On October 7, thousands of runners from all 50 states and more than 100 countries will take to the streets of the Windy City for the 2018 Bank of America Chicago Marathon. At the front of the race will be some of the world’s top male and female marathon contenders—perhaps a small preview of what’s to come in 2020, when all eyes are on the Tokyo Olympics. Who will win, who will podium and who’s story will cause a buzz on race day? Let’s break it down.
The Women’s Field
American Amy Cragg’s* career over just the last two years has been tremendous to watch. She won the Olympic Trials Marathon in 2016, then finished third last year at the world championships. And perhaps foreshadowing what’s on tap for the Games, Cragg clocked a massive PR at the Tokyo Marathon in February, finishing third in 2:21:42, the fifth-fastest U.S. time ever. Translation: do not count her out for the podium on October 7.
The top-three elite women toeing the line in Chicago all own sub-2:20 PRs, including two-time champion Florence Kiplagat from Kenya, who was a late add following Hasay’s withdrawal**. Ethiopians Roza Dereje and Birhane Dibaba are also powerhouses to be reckoned with. Dereje destroyed the course record, and her PR, by three minutes at the Dubai Marathon earlier this year, becoming the eighth-fastest woman in history. Chicago will be her first world marathon major. Dibaba is two-time podium finisher here, placing third in 2014 and 2015. She finished behind Cragg at both the world championships last year and Tokyo marathon earlier this year.
Other noteworthy names include Brigid Kosgei from Kenya and Shure Demise from Ethiopia, whose PRs flirt with the 2:20 mark. Kosgei finished second here last year, won the Honolulu Marathon nine weeks later, then finished second at the London Marathon with a new PR of 2:20:13.
Others to watch: Olympic triathlon champion Gwen Jorgensen joined Cragg at the Bowerman Track Club last year to focus on the marathon. Her potential in the 26.2-distance is yet to be seen, so Chicago will be a great preview into her next big goal: to win gold in the Olympic marathon. Alexi Pappas, who hold dual citizenship in the U.S. and Greece, will be making her debut in Chicago. She’s no stranger to the city, winning two Shamrock Shuffle 8K races in 2014 and 2015. Sarah Crouch and Laura Thweatt also round out the top-3 Americans at this year’s race and can be expected to finish in the top 10.
Top-4 Prediction: Brigid Kosgei, Birhane Dibaba, Amy Cragg, Florence Kiplagat
*Editor’s Note: As of Tuesday, September 25, Amy Cragg has also withdrawn from the marathon.
**Jordan Hasay, the second-fastest American female marathon ever, announced her withdrawl from the marathon on Sept. 19, citing an ongoing injury. Hasay finished in 2:20:57 last year at Chicago, just six months after her dazzling marathon debut at Boston, the fastest first marathon ever by an American woman. Based on PR alone, Hasay was the top American contender for the podium, if not the win, at this year’s race.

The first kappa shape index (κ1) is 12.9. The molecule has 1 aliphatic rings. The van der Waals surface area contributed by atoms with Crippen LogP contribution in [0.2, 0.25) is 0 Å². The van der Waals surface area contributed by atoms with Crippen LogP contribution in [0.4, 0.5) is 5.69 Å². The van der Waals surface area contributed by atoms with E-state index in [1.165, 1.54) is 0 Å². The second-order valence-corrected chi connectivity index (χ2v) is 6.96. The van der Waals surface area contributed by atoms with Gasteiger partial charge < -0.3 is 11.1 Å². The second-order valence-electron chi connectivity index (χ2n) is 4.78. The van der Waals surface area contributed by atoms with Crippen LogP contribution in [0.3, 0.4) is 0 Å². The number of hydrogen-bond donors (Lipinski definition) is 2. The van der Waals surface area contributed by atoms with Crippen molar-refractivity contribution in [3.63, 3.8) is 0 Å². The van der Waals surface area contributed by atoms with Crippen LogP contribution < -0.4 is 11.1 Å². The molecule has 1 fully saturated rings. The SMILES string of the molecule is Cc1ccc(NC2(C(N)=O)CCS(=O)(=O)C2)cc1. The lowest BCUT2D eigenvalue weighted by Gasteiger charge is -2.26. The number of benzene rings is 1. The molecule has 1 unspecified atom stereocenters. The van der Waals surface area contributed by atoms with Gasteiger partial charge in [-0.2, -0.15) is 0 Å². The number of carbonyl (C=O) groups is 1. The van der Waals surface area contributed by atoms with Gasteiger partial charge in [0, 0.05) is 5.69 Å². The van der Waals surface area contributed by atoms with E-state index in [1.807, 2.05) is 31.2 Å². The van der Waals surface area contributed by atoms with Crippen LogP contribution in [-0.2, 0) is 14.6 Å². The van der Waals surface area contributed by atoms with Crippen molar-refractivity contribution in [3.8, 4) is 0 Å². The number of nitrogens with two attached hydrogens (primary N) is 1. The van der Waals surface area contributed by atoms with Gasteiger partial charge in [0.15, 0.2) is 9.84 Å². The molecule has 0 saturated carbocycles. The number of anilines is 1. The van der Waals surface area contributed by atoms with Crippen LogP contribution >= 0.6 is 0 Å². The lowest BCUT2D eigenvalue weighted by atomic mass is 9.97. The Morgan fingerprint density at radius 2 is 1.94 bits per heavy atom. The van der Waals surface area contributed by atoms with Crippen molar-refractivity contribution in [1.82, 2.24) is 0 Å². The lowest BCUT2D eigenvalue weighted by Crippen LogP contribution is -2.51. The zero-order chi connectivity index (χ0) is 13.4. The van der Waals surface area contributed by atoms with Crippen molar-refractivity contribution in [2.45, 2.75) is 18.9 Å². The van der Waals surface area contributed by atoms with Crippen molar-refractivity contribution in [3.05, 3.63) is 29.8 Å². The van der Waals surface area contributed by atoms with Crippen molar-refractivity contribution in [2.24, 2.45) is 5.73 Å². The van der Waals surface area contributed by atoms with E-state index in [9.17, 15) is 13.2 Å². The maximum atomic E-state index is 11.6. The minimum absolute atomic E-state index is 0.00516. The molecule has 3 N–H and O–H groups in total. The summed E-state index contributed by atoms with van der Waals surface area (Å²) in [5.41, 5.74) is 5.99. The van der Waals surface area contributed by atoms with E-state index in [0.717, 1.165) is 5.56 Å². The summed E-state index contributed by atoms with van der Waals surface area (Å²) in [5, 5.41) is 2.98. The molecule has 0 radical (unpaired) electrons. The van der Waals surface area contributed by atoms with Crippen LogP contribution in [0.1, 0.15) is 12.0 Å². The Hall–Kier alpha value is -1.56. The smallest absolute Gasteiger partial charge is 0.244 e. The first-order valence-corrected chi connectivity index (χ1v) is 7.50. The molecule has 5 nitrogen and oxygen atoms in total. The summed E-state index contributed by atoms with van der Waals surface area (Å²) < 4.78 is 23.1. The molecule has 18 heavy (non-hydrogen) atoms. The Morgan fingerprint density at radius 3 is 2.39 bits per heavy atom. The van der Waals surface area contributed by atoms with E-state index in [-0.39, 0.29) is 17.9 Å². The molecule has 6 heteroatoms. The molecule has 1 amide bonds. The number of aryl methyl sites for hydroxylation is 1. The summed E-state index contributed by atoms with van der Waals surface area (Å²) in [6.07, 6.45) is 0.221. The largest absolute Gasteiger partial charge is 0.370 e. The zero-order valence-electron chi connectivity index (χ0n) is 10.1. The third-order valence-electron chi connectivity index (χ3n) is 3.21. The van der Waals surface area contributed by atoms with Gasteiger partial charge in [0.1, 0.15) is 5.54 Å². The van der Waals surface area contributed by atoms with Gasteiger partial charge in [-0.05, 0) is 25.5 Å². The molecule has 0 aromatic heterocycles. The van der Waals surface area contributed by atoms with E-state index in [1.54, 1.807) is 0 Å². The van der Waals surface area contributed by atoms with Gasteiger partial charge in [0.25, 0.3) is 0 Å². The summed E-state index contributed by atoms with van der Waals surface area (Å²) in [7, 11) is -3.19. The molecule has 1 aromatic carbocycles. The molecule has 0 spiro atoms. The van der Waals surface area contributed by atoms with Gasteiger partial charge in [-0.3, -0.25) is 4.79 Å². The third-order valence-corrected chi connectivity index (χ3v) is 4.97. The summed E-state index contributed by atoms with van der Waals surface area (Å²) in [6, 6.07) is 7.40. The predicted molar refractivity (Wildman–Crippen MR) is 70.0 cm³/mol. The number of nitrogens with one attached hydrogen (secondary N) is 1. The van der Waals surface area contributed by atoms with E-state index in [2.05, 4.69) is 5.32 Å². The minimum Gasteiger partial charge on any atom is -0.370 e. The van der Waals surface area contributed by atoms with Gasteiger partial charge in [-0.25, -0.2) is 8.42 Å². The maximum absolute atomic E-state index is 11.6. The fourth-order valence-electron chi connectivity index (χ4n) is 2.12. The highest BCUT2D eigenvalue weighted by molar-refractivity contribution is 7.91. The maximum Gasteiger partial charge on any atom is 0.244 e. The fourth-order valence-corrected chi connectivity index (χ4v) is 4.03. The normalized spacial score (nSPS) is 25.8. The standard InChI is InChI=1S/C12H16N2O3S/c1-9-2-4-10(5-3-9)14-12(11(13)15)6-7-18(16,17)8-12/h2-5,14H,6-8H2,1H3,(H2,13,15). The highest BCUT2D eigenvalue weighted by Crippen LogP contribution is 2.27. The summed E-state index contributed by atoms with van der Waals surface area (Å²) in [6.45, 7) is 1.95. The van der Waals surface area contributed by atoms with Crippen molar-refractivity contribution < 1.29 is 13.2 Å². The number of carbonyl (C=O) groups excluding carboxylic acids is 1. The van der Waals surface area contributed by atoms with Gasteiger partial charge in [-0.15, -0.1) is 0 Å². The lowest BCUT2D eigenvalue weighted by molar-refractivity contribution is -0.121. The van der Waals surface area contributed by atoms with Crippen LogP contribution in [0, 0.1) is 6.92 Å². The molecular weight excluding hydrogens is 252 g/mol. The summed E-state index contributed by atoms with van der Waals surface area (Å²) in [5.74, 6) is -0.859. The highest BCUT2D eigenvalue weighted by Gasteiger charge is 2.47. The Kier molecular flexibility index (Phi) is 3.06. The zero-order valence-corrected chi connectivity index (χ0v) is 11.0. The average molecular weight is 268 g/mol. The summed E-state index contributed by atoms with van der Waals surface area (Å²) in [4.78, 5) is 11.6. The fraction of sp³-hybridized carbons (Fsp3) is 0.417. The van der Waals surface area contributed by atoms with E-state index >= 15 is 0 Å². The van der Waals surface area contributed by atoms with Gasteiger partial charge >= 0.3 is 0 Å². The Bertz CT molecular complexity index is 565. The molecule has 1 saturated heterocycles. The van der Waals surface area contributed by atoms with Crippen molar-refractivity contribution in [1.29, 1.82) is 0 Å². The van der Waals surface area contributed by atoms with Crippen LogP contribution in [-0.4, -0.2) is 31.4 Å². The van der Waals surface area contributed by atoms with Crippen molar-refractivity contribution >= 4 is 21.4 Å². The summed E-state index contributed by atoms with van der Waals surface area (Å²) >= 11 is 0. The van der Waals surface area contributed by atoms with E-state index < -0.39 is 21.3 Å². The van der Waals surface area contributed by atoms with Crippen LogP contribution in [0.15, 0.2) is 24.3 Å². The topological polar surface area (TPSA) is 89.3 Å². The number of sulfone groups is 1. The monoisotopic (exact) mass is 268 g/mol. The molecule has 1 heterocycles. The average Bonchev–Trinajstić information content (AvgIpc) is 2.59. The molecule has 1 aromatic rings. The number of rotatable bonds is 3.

The Men’s Field
The men’s field is just as stacked as the women’s field, with three sub-2:05 PRs at the top of the list. Everyone will be curious how defending champion Galen Rupp fares after ending American men’s drought last year with his win. He then raised eyebrows after winning this year’s Prague Marathon in 2:06:07, a PR and second-fastest American time, just three weeks after DNF’ing at the Boston Marathon.
A rivalry worth getting worked up over will be Mo Farah, who will run his third marathon, against Rupp. The two runners are known competitors on the track, and Rupp has never beaten Farah there nor on the roads. However, Rupp’s PR edges out Farah’s by seconds, so time—literally—will tell who comes out on top in Chicago. Rupp will also face Kenyan and 2017 Boston Marathon champion Geoffrey Kirui, after finishing runner-up to him last year in Boston.
And no one can underestimate Yuki Kawauchi, who had a smashing Boston Marathon in April, winning the race against severe weather. He leads a stellar field of Japanese runners on the elite list; out of the six racing Chicago, five hold sub-2:15 PRs.
Adding to the deep international field is Kenyan Dickson Chumba, a two-time Chicago Marathon champion in 2014 and 2015, narrowly missing a third win in 2016, when he finished three seconds behind fellow countryman Abel Kirui. Kirui and Chumba will face off again this year, bringing two of the top-four fastest times to the international elite field.
Fellow countryman Kenneth Kipkemoi ran a 2:05:44 at this year’s Rotterdam Marathon, adding to his already impressive half-marathon resume. He owns the 25th fastest time in history for 13.1 miles and represented Kenya in the half and 10,000 meters at the world championships.
From Ethiopia, 26-year-old Mosinet Geremew won the Dubai Marathon earlier this year, breaking the course record and setting a personal best of 2:04:00. He’s also run a handful of sub-60-minute half marathons. Birhanu Legese, also from Ethiopia, made his marathon debut at Dubai and finished 15 seconds behind Geremew. At 24 years old, Legese is the youngest elite headed to Chicago behind Geremew. Both men bring youth, fresher legs and a lot of speed to an already famously-fast course and will be a dual to watch.
Others to watch: Elkanah Kibet, who finished top-10 twice in Chicago and at Boston this year when many elites called it quits due to extreme weather. Tyler McCandless and Aaron Braun round out the top-4 Americans with personal bests of 2:12:28 and 2:12:54. All three men could have tremendous days in Chicago and will definitely make the race to a top-10 finish against a stacked field very interesting.
Top-4 Prediction: Birhanu Legese, Mosinet Geremew, Galen Rupp, Dickson Chumba